20 obstetric and gynecologic emergencies l.
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20: Obstetric and Gynecologic Emergencies. Female Reproductive System. Three Stages of Labor. First stage Dilation of the cervix Second stage Expulsion of the infant Third stage Delivery of the placenta. Predelivery Emergencies. Preeclampsia

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Presentation Transcript
three stages of labor
Three Stages of Labor
  • First stage
    • Dilation of the cervix
  • Second stage
    • Expulsion of the infant
  • Third stage
    • Delivery of the placenta
predelivery emergencies
Predelivery Emergencies
  • Preeclampsia
    • Headache, vision disturbance, edema, anxiety, high blood pressure
  • Eclampsia
    • Convulsions resulting from hypertension
  • Supine hypotensive syndrome
    • Low blood pressure from lying supine
hemorrhage
Hemorrhage
  • Vaginal bleeding that occurs before labor begins
  • If present in early pregnancy, it may be a spontaneous abortion or ectopic pregnancy.
ectopic pregnancy
Ectopic Pregnancy
  • Pregnancy outside of the uterus
  • Should be considered for any woman of childbearing age with unilateral lower abdominal pain and missed menstrual period
  • History of PID, tubal ligation, or previous ectopic pregnancy
placenta problems
Placenta abruptio

Premature separation of the placenta

Placenta previa

Development of placenta over the cervix

Placenta Problems
gestational diabetes
Gestational Diabetes
  • Develops only during pregnancy.
  • Treat as regular patient with diabetes.
you are the provider
You are the Provider
  • You and your partner are dispatched to the A&E Bank for a woman in active labor.
  • En route, you discuss previous experiences assisting in a delivery and how you can prepare yourselves.
  • What equipment should accompany you and your partner inside the bank?
you are the provider continued
You are the Provider (continued)
  • You find a woman in her mid 30s lying on the couch, holding her abdomen and moaning.
  • Between labored breaths she tells you that her name is Jane and that she is a teller.
  • She is conscious, alert, and oriented. Breathing in rapid panting breaths. Pulse is strong and bounding. Skin is pale and clammy.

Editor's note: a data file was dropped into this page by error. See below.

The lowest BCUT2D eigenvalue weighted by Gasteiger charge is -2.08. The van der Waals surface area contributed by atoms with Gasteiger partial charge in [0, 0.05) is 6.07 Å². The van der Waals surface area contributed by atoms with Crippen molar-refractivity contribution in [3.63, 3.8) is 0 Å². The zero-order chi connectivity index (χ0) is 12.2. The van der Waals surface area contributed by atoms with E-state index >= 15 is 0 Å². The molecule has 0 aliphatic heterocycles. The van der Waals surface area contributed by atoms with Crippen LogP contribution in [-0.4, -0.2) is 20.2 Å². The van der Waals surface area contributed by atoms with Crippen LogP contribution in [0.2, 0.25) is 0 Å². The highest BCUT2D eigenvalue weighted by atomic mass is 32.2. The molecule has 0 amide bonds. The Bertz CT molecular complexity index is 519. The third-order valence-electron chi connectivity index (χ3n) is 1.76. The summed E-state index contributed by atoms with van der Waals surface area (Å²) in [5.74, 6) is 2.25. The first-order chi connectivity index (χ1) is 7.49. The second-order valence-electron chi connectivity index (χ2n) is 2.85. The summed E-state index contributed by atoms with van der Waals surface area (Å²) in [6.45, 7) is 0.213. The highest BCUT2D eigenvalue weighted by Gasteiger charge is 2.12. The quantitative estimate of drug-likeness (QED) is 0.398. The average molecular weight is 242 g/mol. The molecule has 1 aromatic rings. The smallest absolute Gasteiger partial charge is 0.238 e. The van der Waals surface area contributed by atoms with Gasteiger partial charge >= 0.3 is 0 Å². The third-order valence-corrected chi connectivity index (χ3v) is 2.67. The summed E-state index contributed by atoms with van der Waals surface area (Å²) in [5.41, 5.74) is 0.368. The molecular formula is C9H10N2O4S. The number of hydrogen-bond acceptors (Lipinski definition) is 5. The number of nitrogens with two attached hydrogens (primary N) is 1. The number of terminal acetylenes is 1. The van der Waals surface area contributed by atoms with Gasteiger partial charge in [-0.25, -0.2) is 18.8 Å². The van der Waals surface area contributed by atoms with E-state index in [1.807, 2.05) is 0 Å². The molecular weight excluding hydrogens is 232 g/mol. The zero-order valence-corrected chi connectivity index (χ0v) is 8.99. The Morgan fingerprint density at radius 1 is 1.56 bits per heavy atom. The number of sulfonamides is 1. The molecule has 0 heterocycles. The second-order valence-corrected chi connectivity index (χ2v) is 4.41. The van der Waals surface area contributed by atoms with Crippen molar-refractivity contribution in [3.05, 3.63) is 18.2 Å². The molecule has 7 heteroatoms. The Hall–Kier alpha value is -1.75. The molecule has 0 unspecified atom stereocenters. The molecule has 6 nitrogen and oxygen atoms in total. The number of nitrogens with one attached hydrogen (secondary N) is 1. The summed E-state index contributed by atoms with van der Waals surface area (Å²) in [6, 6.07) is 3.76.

• What questions might you consider asking to assess how far along her labor is?
scene size up
Scene Size-up
  • Woman’s balance is altered. Be aware for falls and the need for spinal stabilization.
  • Use BSI.
  • Usual threats to your safety still exist.
  • Be calm. Protect the mother and the child.
initial assessment
Initial Assessment
  • Is the mother in active labor?
  • Evaluate trauma or medical problems first.
  • Treat ABCs in line with local protocols.
transport decision
Transport Decision
  • If delivery is imminent, prepare for delivery in warm, private location.
  • If delivery is not imminent, transport on left side if in last two trimesters of pregnancy.
  • If the patient was subject to spinal injury, stabilize and prop backboard with towel roll on right side.
you are the provider continued14
You are the Provider (continued)
  • The woman is one week past her due date. She has been having contractions for the past hour.
  • Her water broke just before your arrival. This is her fourth pregnancy, and she has three children.
  • She feels like she has to go to the restroom.
  • Your partner applies high-flow oxygen via a nonrebreathing mask and begins timing her contractions.
  • What does the patient’s request to go to the restroom indicate?
focused history and physical exam
Focused History and Physical Exam
  • Obtain full SAMPLE history, and also:
    • Prenatal history
    • Complications during pregnancy
    • Due date